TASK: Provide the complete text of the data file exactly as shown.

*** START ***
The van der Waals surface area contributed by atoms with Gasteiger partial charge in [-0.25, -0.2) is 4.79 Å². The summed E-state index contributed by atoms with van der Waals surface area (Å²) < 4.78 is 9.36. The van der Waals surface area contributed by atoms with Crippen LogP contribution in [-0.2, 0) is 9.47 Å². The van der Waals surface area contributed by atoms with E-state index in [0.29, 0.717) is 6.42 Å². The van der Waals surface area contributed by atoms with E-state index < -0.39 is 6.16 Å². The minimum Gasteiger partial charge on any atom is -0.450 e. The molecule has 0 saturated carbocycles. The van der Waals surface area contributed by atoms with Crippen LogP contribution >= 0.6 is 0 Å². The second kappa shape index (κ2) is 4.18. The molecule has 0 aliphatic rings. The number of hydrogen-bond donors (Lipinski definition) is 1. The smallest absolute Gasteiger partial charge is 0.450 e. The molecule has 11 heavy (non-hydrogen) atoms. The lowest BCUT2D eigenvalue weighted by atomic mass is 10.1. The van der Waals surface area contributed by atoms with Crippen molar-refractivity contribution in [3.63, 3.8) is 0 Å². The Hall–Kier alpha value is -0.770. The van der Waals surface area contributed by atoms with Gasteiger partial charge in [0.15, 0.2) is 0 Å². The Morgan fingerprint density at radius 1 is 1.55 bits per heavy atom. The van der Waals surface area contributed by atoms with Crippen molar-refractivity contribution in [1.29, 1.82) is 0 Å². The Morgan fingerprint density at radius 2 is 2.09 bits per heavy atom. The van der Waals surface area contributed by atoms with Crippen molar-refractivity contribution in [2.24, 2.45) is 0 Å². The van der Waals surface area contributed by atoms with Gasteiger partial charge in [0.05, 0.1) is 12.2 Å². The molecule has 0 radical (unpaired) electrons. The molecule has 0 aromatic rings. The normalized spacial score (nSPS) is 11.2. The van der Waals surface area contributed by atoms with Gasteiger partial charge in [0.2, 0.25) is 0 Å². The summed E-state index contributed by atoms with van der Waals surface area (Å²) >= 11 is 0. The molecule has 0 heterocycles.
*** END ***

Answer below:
The van der Waals surface area contributed by atoms with Gasteiger partial charge in [-0.25, -0.2) is 4.79 Å². The summed E-state index contributed by atoms with van der Waals surface area (Å²) < 4.78 is 9.36. The van der Waals surface area contributed by atoms with Crippen LogP contribution in [-0.2, 0) is 9.47 Å². The van der Waals surface area contributed by atoms with E-state index in [0.29, 0.717) is 6.42 Å². The van der Waals surface area contributed by atoms with E-state index < -0.39 is 6.16 Å². The minimum Gasteiger partial charge on any atom is -0.450 e. The molecule has 0 saturated carbocycles. The van der Waals surface area contributed by atoms with Crippen LogP contribution >= 0.6 is 0 Å². The second kappa shape index (κ2) is 4.18. The molecule has 0 aliphatic rings. The number of hydrogen-bond donors (Lipinski definition) is 1. The smallest absolute Gasteiger partial charge is 0.450 e. The molecule has 11 heavy (non-hydrogen) atoms. The lowest BCUT2D eigenvalue weighted by atomic mass is 10.1. The van der Waals surface area contributed by atoms with Crippen molar-refractivity contribution in [3.63, 3.8) is 0 Å². The Hall–Kier alpha value is -0.770. The van der Waals surface area contributed by atoms with Gasteiger partial charge in [0.15, 0.2) is 0 Å². The Morgan fingerprint density at radius 1 is 1.55 bits per heavy atom. The van der Waals surface area contributed by atoms with Crippen molar-refractivity contribution in [1.29, 1.82) is 0 Å². The Morgan fingerprint density at radius 2 is 2.09 bits per heavy atom. The van der Waals surface area contributed by atoms with Crippen molar-refractivity contribution in [2.24, 2.45) is 0 Å². The van der Waals surface area contributed by atoms with Gasteiger partial charge in [0.05, 0.1) is 12.2 Å². The molecule has 0 radical (unpaired) electrons. The molecule has 0 aromatic rings. The normalized spacial score (nSPS) is 11.2. The van der Waals surface area contributed by atoms with Gasteiger partial charge in [0.2, 0.25) is 0 Å². The summed E-state index contributed by atoms with van der Waals surface area (Å²) >= 11 is 0. The molecule has 0 heterocycles.